where gray-winged gulls, voices sharp
as trumpets whorl, then dive down.



Lost again.
In a drawer.
On the bathroom shelf.

Beneath bedcovers.
Perhaps, between pages
of an interesting book

or resting, an impertinent
smile, on the crown
of an insensible head.

What is the rule
for those who misplace
the instrument


for finding?

Every Wound is Caused by Beauty

When I tell you:
do not bring me
fresh-cut flowers,

(they wilt
in several days)
I mean to say-

to be blessed
is to anticipate

a sorrow.

A Shadow Crossed the Field

If we created God, do you
think He understood

that we are fools?

A shadow crossed the field
and crows exclaimed:

"Look what we have made!"

The wolf may dream a moon
and not be sure who hung it

tightly in the skies;

a star will throw its light
to earth never reaching

a grateful heart.

If man created God
then who

created life?

The Plague

I know that you've held the long,
sweet rose. I know

that you may be forgiven
for excesses; change your name

and still I know

will find you.

Each summer, nervous-bodied
flies lay eggs

on everything spoiled.


All Things Invisible

In wide open spaces
I confess my love
for all things missing.

I have no secrets,
no wounds, no burning
destiny, no sacred tablets
to deliver me

from invisible.

There is a story
about a boy
who swallowed light

and it ate him
from the inside

until he became


On the subway,
a woman cried out


and burst
into flames.

No one noticed
the fire
of her skin.

Without a Glimpse

What I have given you
I have entrusted to
the winds, the seas,
the unaffected hills;
being grateful for love
I have given love. I have
set you free.

In times of need,
a needle and thread
will mend the separated
seams; a gentle word,
and poetry, may lift
the lowered head. Yet,

a million eyes without
a glimpse of beauty;
how are we to live?


Inside the Small

An original event: a star
blazed up inside

the quiet, nerve-less
dark; the strange instance

"touch" amazed the skin.

The startled, pleasured
bird: air's blood

in its nostril; a sapling
shivering slightly in freezing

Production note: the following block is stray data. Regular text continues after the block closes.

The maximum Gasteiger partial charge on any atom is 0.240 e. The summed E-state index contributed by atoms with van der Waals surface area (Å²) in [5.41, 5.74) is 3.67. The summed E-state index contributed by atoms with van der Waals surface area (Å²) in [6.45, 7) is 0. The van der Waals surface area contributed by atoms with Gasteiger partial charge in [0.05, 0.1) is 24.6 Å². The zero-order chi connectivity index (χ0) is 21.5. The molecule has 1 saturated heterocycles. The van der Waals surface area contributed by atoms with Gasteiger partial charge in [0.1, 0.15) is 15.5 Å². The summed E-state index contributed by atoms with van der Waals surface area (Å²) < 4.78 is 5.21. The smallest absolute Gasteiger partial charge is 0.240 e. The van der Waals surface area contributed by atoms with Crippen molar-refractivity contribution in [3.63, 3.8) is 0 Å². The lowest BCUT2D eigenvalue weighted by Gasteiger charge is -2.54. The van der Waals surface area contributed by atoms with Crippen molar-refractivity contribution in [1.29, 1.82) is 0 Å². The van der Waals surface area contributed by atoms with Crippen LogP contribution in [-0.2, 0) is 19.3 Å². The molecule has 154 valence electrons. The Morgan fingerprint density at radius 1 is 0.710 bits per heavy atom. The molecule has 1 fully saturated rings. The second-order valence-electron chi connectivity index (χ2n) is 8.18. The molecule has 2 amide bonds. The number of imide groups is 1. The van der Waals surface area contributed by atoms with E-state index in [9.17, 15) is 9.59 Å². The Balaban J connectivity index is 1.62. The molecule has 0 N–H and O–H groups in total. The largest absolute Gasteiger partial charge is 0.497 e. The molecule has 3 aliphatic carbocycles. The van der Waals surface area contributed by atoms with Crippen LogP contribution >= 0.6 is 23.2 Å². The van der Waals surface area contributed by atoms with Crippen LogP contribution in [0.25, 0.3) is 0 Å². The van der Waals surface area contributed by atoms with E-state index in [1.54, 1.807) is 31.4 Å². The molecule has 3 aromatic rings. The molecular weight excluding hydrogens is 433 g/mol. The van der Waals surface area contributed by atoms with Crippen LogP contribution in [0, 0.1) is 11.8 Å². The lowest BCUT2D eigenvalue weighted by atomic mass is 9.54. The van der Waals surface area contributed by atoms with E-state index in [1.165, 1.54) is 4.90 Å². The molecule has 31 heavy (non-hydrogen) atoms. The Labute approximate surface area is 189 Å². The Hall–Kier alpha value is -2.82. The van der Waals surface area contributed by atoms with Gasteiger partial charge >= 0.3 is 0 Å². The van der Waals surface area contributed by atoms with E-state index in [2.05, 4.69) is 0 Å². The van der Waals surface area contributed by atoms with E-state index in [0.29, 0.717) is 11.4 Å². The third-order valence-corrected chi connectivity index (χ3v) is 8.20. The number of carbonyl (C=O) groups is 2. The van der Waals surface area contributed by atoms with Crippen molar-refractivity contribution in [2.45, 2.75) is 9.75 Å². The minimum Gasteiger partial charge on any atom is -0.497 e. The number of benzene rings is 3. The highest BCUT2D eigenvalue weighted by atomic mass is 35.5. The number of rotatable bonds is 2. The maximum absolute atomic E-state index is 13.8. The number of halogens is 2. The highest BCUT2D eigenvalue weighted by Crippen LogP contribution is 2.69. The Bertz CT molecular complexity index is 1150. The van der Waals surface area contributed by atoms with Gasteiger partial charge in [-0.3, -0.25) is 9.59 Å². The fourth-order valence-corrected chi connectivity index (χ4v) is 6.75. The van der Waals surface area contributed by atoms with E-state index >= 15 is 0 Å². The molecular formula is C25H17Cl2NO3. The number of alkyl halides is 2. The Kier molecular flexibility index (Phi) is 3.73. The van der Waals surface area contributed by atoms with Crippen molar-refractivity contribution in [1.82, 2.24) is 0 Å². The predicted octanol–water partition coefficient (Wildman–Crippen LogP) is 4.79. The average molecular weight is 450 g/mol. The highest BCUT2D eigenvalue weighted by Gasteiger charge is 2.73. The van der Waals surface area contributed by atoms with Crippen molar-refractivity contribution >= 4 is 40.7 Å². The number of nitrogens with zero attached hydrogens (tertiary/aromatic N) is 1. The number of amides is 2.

winter winds.

I am here, lifting "heart"
from its body's dust;

a light blazed up
inside the small, dark


Praying for Alex

You could hear grief
in her voice as if sorrows
were the gritty stones
that collect in the tiny
sacs of lung.


Of Joy

We cannot know of
the importance
of joy


shadow"s clever tricks
bring forward visions

of the past.

The unthinkable difference
of an immortal heart
from a dying one:

it's refusal to be
filled completely

with sorrow.


The Cookbook

Life: garlic, baby basil leaves,
finely grated pecorino cheese,
1/2 cup of heavy cream, flour
for dusting. Boil the salt water
for about 3 minutes: if necessary
add a few spoonfuls of virgin oil.
If you're using flavorings,get them
made and ready. Continue cooking
until the sauce is smooth and creamy.

Death: First of all, make sure
your barbecue is clean. Add a
few small pieces of charcoal.
4 slices of thickly cut pancetta.
Wild mushrooms. Coarsely ground black pepper.
Use a piece of sturdy cardboard to fan
the fire. Then let the fire simmer down
till it's white hot and the flames
have gone.

The Un-Matched

The dog lies down by the fireplace. I am
sorting socks from the day's laundry;
few of them have a partner. The dog sleeps
soundly, mate-less beside the fire I built
with my identical hands, her jaw

resting against her leftover bone
as if being un-matched
is simply not a problem.

Finger-Painting Angels

The radio said: Three days of unexpected rain.
The work of gravity and water; water that has
set in earth enriched with particles of dust,
flower's blood, wood and salt. Opening

its rust-stained mouth, sky expels its liquid life
like wolves regurgitate to feed their pups-
rabbit, fur, splintered bone. Though I am old
and cold tonight, the milky mist that rises thick

as curtains on the panes, has not lessened
my delight for finger-painting angels, horses,
child-like birds with human, smiling faces
on my kitchen window.



What can they tell me? What
will they reveal- voices of
the poets dead and dying?

So I spin, a brake-less wheel
to catch the fallen phrases
each a testament to living

when living could be praised.

If I could publish dead men's rhymes,
translate dreams of all whose dreams
have gone, would life be beautiful

or ghastly details of their crimes?

This one writes of worms and dirt,
another of the cold, dark night; see
how different light becomes when

stolen from the writer's eye?

Deep into the ground the hearts
and prayers of poets grow, yet
what they left behind while living

glows and glows.


Just Words

Words. Just words.
They cannot fly or pull
a splinter from the nail,
change oil in the car

or wash dishes.

But how they sit,
ridiculous or wise
like angels on their white,

white page.

Tonight, I write
"O beautiful words,
silly, playful, bleeding,
meaningful words-

why can't you
pay my mortgage?"

Of Wolves and Men: Love and Mercy (a medieval draft)

The sad, dark song of wolves and men
traveling oe'r cold and sleepless fields
hath thrust a dagger in hearts of them
who could not weep or sorrow hold.

The night hath wrought its justice so
to spare the weak and tender souls
no sound nor fear to wreck them woe
hath reached their blessed ear.

O! silence of the rising light! the tears
of dew that bead and shine so brightly
glisten in the eyes of those who fight
for love and mercy.